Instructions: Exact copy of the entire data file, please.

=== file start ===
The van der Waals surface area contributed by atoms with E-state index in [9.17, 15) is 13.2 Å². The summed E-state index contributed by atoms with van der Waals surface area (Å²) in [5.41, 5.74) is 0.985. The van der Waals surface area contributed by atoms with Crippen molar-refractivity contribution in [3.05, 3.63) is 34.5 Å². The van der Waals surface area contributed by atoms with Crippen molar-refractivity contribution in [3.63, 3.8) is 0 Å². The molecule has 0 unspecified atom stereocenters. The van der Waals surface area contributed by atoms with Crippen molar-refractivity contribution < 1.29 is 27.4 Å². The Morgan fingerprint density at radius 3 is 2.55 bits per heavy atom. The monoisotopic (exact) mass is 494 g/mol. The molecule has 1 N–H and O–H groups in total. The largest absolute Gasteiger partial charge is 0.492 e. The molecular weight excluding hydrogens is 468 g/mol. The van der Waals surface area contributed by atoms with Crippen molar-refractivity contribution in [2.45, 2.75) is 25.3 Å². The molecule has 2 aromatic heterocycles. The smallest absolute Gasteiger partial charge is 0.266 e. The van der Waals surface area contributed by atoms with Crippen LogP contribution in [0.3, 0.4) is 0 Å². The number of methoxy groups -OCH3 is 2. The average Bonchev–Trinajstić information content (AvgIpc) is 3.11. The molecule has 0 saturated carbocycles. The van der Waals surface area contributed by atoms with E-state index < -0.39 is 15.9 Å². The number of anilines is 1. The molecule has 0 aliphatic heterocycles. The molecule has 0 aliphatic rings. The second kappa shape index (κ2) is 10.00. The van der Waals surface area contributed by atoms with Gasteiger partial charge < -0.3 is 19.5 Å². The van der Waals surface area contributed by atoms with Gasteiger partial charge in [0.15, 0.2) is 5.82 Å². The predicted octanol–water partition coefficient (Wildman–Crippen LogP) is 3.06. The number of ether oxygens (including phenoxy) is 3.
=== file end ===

The van der Waals surface area contributed by atoms with E-state index in [9.17, 15) is 13.2 Å². The summed E-state index contributed by atoms with van der Waals surface area (Å²) in [5.41, 5.74) is 0.985. The van der Waals surface area contributed by atoms with Crippen molar-refractivity contribution in [3.05, 3.63) is 34.5 Å². The van der Waals surface area contributed by atoms with Crippen molar-refractivity contribution in [3.63, 3.8) is 0 Å². The molecule has 0 unspecified atom stereocenters. The van der Waals surface area contributed by atoms with Crippen molar-refractivity contribution < 1.29 is 27.4 Å². The Morgan fingerprint density at radius 3 is 2.55 bits per heavy atom. The monoisotopic (exact) mass is 494 g/mol. The molecule has 1 N–H and O–H groups in total. The largest absolute Gasteiger partial charge is 0.492 e. The molecular weight excluding hydrogens is 468 g/mol. The van der Waals surface area contributed by atoms with Crippen molar-refractivity contribution in [2.45, 2.75) is 25.3 Å². The molecule has 2 aromatic heterocycles. The smallest absolute Gasteiger partial charge is 0.266 e. The van der Waals surface area contributed by atoms with Crippen LogP contribution in [0.3, 0.4) is 0 Å². The number of methoxy groups -OCH3 is 2. The average Bonchev–Trinajstić information content (AvgIpc) is 3.11. The molecule has 0 saturated carbocycles. The van der Waals surface area contributed by atoms with E-state index < -0.39 is 15.9 Å². The number of anilines is 1. The molecule has 0 aliphatic heterocycles. The molecule has 0 aliphatic rings. The second kappa shape index (κ2) is 10.00. The van der Waals surface area contributed by atoms with Gasteiger partial charge < -0.3 is 19.5 Å². The van der Waals surface area contributed by atoms with Gasteiger partial charge in [0.15, 0.2) is 5.82 Å². The predicted octanol–water partition coefficient (Wildman–Crippen LogP) is 3.06. The number of ether oxygens (including phenoxy) is 3.